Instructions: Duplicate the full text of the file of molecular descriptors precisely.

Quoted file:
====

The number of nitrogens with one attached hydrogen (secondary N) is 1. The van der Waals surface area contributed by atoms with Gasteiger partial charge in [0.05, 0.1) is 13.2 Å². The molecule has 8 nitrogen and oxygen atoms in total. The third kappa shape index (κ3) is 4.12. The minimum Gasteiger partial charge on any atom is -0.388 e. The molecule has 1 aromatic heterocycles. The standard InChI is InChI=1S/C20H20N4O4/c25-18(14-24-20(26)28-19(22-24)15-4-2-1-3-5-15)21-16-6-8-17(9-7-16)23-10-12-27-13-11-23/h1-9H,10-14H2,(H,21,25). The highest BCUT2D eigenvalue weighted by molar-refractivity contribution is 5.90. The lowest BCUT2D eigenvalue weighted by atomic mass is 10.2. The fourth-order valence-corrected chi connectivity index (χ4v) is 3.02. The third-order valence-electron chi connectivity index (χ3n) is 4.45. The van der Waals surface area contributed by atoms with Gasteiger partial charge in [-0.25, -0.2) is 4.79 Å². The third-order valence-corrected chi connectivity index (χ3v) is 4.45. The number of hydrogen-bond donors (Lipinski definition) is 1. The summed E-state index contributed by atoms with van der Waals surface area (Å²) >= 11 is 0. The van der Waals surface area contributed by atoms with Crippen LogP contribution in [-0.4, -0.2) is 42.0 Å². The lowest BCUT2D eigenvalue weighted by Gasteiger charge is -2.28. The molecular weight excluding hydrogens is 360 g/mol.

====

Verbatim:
The number of nitrogens with one attached hydrogen (secondary N) is 1. The van der Waals surface area contributed by atoms with Gasteiger partial charge in [0.05, 0.1) is 13.2 Å². The molecule has 8 nitrogen and oxygen atoms in total. The third kappa shape index (κ3) is 4.12. The minimum Gasteiger partial charge on any atom is -0.388 e. The molecule has 1 aromatic heterocycles. The standard InChI is InChI=1S/C20H20N4O4/c25-18(14-24-20(26)28-19(22-24)15-4-2-1-3-5-15)21-16-6-8-17(9-7-16)23-10-12-27-13-11-23/h1-9H,10-14H2,(H,21,25). The highest BCUT2D eigenvalue weighted by molar-refractivity contribution is 5.90. The lowest BCUT2D eigenvalue weighted by atomic mass is 10.2. The fourth-order valence-corrected chi connectivity index (χ4v) is 3.02. The third-order valence-electron chi connectivity index (χ3n) is 4.45. The van der Waals surface area contributed by atoms with Gasteiger partial charge in [-0.25, -0.2) is 4.79 Å². The third-order valence-corrected chi connectivity index (χ3v) is 4.45. The number of hydrogen-bond donors (Lipinski definition) is 1. The summed E-state index contributed by atoms with van der Waals surface area (Å²) >= 11 is 0. The van der Waals surface area contributed by atoms with Crippen LogP contribution in [-0.4, -0.2) is 42.0 Å². The lowest BCUT2D eigenvalue weighted by Gasteiger charge is -2.28. The molecular weight excluding hydrogens is 360 g/mol.